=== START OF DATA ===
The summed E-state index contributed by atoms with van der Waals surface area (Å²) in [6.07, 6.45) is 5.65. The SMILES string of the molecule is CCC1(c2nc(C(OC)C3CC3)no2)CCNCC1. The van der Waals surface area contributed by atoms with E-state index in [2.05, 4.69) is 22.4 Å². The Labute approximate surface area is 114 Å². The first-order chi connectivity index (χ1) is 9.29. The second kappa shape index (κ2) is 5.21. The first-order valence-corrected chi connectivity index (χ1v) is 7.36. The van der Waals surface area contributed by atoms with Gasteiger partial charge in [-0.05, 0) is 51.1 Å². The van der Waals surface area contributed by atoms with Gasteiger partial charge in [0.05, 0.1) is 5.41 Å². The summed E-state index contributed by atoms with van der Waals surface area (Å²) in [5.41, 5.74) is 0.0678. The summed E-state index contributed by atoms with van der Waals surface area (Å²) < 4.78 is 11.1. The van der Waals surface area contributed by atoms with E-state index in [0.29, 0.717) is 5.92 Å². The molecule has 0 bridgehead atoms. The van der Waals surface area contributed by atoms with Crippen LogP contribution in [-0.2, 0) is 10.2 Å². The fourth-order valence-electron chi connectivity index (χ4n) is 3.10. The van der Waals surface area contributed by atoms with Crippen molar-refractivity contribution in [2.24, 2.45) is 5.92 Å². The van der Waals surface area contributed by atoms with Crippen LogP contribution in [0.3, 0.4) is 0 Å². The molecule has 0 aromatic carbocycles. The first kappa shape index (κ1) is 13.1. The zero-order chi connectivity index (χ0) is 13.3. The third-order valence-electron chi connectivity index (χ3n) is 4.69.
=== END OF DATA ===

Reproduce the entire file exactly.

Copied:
The summed E-state index contributed by atoms with van der Waals surface area (Å²) in [6.07, 6.45) is 5.65. The SMILES string of the molecule is CCC1(c2nc(C(OC)C3CC3)no2)CCNCC1. The van der Waals surface area contributed by atoms with E-state index in [2.05, 4.69) is 22.4 Å². The Labute approximate surface area is 114 Å². The first-order chi connectivity index (χ1) is 9.29. The second kappa shape index (κ2) is 5.21. The first-order valence-corrected chi connectivity index (χ1v) is 7.36. The van der Waals surface area contributed by atoms with Gasteiger partial charge in [-0.05, 0) is 51.1 Å². The van der Waals surface area contributed by atoms with Gasteiger partial charge in [0.05, 0.1) is 5.41 Å². The summed E-state index contributed by atoms with van der Waals surface area (Å²) in [5.41, 5.74) is 0.0678. The summed E-state index contributed by atoms with van der Waals surface area (Å²) < 4.78 is 11.1. The van der Waals surface area contributed by atoms with E-state index in [0.29, 0.717) is 5.92 Å². The molecule has 0 bridgehead atoms. The van der Waals surface area contributed by atoms with Crippen LogP contribution in [-0.2, 0) is 10.2 Å². The fourth-order valence-electron chi connectivity index (χ4n) is 3.10. The van der Waals surface area contributed by atoms with Crippen molar-refractivity contribution in [2.24, 2.45) is 5.92 Å². The van der Waals surface area contributed by atoms with Crippen LogP contribution in [0.3, 0.4) is 0 Å². The molecule has 0 aromatic carbocycles. The first kappa shape index (κ1) is 13.1. The zero-order chi connectivity index (χ0) is 13.3. The third-order valence-electron chi connectivity index (χ3n) is 4.69.